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Posted 29/06/2018

CHARGING FOR CHARGING – THE ELECTRIC OR HYBRID TAX CONUNDRUM

The issue of charging points at work for electrical vehicles is throwing up a number of tax issues according to national audit, tax, advisory and risk firm Crowe UK.

Nick Latimer, Tax Partner in the Cheltenham office of Crowe UK, said the issues revolved around an employer permitting an employee to charge their car or van at work, free of charge, and how business mileage payments for electric vehicles should be treated.

“Recently issued HMRC guidance indicates that from 6 April 2018 if an employer provides the electricity required to charge a company vehicle, and it can be just plugged in when the employee arrives at work, then no benefit in kind charge will arise, notwithstanding the level of private mileage or where the vehicle is charged.

“Tax law also does not treat electricity as a ‘fuel’, and so the usual fuel benefit charge doesn’t apply for electric vehicles.”

The guidance will be finalised and published in the Employment Income Manual following Royal Assent of Finance Bill 2018-19.
But for hybrid cars, there is still a fuel benefit charge for the petrol or diesel provided for a company car.

Latimer said: “Where the employee privately owns an electric vehicle, the situation becomes more complicated, whether it is unpaid-for charging or reimbursement for business mileage.”

The guidance issued by HMRC indicates that where an individual is provided with workplace charging facilities for their own, privately-owned, car or van, there is no taxable benefit as long as three specific conditions are met. These are:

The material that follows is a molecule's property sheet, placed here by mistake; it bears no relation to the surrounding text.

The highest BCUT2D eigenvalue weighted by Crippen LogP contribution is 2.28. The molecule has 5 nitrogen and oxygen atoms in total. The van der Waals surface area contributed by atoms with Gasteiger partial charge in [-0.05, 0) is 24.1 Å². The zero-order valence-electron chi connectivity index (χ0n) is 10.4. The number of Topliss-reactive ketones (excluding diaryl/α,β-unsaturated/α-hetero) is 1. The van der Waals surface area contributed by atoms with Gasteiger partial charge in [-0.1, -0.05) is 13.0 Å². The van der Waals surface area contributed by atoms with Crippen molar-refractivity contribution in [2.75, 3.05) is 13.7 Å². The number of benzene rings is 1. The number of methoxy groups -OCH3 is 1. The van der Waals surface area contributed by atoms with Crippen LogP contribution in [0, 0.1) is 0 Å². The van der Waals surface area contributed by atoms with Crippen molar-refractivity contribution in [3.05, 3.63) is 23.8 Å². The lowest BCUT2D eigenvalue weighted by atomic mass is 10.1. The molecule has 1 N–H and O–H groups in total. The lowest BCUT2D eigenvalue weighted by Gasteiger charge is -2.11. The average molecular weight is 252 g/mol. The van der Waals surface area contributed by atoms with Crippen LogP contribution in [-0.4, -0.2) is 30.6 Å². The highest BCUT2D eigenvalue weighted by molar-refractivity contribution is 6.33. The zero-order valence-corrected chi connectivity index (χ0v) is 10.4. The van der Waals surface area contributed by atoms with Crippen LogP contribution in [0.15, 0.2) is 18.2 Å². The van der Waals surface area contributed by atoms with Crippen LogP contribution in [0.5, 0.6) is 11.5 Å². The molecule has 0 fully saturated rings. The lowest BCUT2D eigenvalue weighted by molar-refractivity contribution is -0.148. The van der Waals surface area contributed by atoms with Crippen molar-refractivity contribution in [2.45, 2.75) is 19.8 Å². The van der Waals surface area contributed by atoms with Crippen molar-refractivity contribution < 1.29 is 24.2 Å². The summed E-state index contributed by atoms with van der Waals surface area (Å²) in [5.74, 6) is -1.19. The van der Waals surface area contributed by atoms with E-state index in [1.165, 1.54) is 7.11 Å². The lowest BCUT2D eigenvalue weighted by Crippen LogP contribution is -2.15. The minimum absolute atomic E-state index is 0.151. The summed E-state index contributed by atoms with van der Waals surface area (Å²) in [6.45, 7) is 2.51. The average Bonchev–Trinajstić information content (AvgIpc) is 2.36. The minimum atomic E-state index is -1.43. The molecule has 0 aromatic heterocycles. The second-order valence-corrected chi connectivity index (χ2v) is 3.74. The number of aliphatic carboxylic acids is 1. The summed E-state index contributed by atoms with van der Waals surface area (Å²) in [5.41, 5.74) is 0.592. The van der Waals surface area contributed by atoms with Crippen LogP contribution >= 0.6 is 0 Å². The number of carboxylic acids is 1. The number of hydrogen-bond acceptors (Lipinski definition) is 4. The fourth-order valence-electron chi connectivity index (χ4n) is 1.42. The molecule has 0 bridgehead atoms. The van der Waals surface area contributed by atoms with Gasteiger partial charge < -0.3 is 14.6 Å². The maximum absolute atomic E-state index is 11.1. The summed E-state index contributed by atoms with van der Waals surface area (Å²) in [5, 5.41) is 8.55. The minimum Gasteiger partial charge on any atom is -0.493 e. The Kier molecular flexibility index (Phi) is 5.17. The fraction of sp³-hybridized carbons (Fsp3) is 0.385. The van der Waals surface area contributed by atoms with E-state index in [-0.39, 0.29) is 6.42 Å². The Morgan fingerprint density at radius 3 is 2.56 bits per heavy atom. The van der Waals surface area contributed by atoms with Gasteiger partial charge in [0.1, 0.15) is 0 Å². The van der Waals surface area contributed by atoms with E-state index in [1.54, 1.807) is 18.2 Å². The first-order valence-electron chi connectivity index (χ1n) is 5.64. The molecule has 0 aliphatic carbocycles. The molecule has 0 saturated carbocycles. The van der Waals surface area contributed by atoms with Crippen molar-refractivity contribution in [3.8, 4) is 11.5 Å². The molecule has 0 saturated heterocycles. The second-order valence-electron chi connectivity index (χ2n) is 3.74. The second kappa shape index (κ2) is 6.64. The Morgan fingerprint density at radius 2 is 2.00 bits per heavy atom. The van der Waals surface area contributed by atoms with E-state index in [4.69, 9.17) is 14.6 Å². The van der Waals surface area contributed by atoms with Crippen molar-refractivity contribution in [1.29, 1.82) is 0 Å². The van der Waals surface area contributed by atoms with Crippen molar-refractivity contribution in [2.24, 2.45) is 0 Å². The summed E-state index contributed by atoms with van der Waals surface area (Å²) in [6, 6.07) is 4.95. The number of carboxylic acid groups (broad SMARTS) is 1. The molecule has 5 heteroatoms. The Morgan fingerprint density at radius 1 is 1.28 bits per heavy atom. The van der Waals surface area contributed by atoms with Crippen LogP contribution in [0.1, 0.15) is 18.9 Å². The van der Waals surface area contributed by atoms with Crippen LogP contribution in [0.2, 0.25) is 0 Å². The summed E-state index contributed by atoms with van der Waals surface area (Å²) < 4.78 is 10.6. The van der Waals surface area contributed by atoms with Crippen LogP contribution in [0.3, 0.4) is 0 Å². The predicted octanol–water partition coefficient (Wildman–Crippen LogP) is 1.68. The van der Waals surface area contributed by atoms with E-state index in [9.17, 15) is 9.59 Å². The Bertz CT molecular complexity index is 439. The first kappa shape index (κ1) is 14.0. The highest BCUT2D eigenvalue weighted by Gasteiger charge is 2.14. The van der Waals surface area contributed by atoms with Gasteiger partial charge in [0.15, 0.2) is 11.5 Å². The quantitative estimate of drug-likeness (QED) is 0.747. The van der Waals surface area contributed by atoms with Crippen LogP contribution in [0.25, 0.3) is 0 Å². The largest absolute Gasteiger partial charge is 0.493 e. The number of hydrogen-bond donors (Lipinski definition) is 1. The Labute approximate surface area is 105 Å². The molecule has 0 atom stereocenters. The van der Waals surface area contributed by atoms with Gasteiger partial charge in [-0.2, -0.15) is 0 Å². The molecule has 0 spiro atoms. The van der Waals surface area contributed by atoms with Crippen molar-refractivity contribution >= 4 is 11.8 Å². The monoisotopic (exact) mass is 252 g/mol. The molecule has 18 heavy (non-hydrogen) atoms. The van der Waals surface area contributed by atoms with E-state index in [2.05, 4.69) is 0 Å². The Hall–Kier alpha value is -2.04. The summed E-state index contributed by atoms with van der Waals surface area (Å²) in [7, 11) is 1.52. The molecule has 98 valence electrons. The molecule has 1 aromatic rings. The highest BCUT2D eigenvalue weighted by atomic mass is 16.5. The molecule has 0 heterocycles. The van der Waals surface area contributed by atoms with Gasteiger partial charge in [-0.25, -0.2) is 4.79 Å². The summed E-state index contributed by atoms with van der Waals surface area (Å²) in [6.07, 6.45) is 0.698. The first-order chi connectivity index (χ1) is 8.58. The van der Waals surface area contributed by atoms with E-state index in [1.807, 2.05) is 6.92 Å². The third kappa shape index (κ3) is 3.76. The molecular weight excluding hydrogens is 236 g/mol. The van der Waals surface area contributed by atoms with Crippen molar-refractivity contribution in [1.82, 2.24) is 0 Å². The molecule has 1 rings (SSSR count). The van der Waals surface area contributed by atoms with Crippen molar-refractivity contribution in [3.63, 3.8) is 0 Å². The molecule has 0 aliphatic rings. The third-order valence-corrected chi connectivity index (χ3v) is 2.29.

•         The electricity must be provided through a dedicated charging point. Charging an electric vehicle via a normal mains power socket does not qualify.
•         The charging facilities are provided at premises “under the control” of the employer.
•         Charging facilities are available either to all employees generally, or all the employer’s employees at a particular location.

Latimer said: “However, if an employer pays when an employee charges an electric vehicle away from the workplace, such as at a motorway service station or outside a hotel, then the exemption does not apply. This could mean tax charges through payroll if the employee is reimbursed for private miles (which includes commuting), or a benefit charge if the amount is charged to a company credit card.”

When the focus falls on business mileage payments, either for private or for company vehicles, then the tax implications start to become complicated.

Latimer said: “It depends on whether the vehicle is owned by the employee or is a company vehicle, and in the case of company vehicles, whether the car is solely electrically powered, or has a hybrid power unit.”

Where employees use their personally-owned electric vehicles for business purposes, then Approved Mileage Allowance Payments (AMAPs) apply exactly as for petrol or diesel vehicles. Given electricity is cheap, AMAP payments represent a good return for employees (at up to 45p per business mile).